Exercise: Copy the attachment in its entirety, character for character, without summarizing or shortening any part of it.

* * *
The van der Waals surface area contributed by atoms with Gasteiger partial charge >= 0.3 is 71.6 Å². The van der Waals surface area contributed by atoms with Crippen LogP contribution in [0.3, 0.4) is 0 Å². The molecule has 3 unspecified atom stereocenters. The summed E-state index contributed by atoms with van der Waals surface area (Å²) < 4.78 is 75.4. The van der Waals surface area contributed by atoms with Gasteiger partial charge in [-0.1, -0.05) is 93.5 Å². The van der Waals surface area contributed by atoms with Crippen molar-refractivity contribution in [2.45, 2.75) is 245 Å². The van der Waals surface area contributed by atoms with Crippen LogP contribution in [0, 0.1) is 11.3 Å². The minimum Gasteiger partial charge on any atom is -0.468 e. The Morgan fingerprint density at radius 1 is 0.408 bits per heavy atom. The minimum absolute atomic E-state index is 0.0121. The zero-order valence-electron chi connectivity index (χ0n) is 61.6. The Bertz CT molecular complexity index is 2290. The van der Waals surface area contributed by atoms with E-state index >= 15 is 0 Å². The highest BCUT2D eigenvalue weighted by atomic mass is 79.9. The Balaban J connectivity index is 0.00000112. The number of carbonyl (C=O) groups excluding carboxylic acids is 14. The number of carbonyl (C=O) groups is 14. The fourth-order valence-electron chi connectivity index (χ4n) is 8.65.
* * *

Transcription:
The van der Waals surface area contributed by atoms with Gasteiger partial charge >= 0.3 is 71.6 Å². The van der Waals surface area contributed by atoms with Crippen LogP contribution in [0.3, 0.4) is 0 Å². The molecule has 3 unspecified atom stereocenters. The summed E-state index contributed by atoms with van der Waals surface area (Å²) < 4.78 is 75.4. The van der Waals surface area contributed by atoms with Gasteiger partial charge in [-0.1, -0.05) is 93.5 Å². The van der Waals surface area contributed by atoms with Crippen molar-refractivity contribution in [2.45, 2.75) is 245 Å². The van der Waals surface area contributed by atoms with Crippen LogP contribution in [0, 0.1) is 11.3 Å². The minimum Gasteiger partial charge on any atom is -0.468 e. The Morgan fingerprint density at radius 1 is 0.408 bits per heavy atom. The minimum absolute atomic E-state index is 0.0121. The zero-order valence-electron chi connectivity index (χ0n) is 61.6. The Bertz CT molecular complexity index is 2290. The van der Waals surface area contributed by atoms with E-state index >= 15 is 0 Å². The highest BCUT2D eigenvalue weighted by atomic mass is 79.9. The Balaban J connectivity index is 0.00000112. The number of carbonyl (C=O) groups excluding carboxylic acids is 14. The number of carbonyl (C=O) groups is 14. The fourth-order valence-electron chi connectivity index (χ4n) is 8.65.